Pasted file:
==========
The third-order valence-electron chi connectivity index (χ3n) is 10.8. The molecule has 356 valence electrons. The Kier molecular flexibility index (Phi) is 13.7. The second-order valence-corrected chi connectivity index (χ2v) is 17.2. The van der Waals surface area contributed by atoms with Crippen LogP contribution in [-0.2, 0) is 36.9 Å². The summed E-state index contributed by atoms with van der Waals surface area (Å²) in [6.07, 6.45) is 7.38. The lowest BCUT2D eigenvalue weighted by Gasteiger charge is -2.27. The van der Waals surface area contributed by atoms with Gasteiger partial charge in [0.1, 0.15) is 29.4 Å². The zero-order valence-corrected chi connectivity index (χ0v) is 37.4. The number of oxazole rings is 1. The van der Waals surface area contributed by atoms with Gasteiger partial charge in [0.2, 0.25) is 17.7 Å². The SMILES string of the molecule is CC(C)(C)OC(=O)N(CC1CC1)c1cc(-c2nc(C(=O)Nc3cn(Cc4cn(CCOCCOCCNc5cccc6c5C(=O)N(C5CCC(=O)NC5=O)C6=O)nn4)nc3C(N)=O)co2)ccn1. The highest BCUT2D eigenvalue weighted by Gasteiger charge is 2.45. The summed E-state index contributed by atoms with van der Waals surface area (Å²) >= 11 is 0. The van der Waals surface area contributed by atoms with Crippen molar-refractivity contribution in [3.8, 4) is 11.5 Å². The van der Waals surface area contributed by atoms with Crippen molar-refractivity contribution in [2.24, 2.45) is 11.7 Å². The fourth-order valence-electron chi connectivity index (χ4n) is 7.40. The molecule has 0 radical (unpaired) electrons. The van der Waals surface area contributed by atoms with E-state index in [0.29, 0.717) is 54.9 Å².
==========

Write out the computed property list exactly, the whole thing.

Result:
The third-order valence-electron chi connectivity index (χ3n) is 10.8. The molecule has 356 valence electrons. The Kier molecular flexibility index (Phi) is 13.7. The second-order valence-corrected chi connectivity index (χ2v) is 17.2. The van der Waals surface area contributed by atoms with Crippen LogP contribution in [-0.2, 0) is 36.9 Å². The summed E-state index contributed by atoms with van der Waals surface area (Å²) in [6.07, 6.45) is 7.38. The lowest BCUT2D eigenvalue weighted by Gasteiger charge is -2.27. The van der Waals surface area contributed by atoms with Gasteiger partial charge in [0.1, 0.15) is 29.4 Å². The zero-order valence-corrected chi connectivity index (χ0v) is 37.4. The number of oxazole rings is 1. The van der Waals surface area contributed by atoms with Gasteiger partial charge in [0.2, 0.25) is 17.7 Å². The SMILES string of the molecule is CC(C)(C)OC(=O)N(CC1CC1)c1cc(-c2nc(C(=O)Nc3cn(Cc4cn(CCOCCOCCNc5cccc6c5C(=O)N(C5CCC(=O)NC5=O)C6=O)nn4)nc3C(N)=O)co2)ccn1. The highest BCUT2D eigenvalue weighted by Gasteiger charge is 2.45. The summed E-state index contributed by atoms with van der Waals surface area (Å²) >= 11 is 0. The van der Waals surface area contributed by atoms with Crippen molar-refractivity contribution in [3.8, 4) is 11.5 Å². The van der Waals surface area contributed by atoms with Crippen molar-refractivity contribution in [2.24, 2.45) is 11.7 Å². The fourth-order valence-electron chi connectivity index (χ4n) is 7.40. The molecule has 0 radical (unpaired) electrons. The van der Waals surface area contributed by atoms with E-state index in [0.29, 0.717) is 54.9 Å².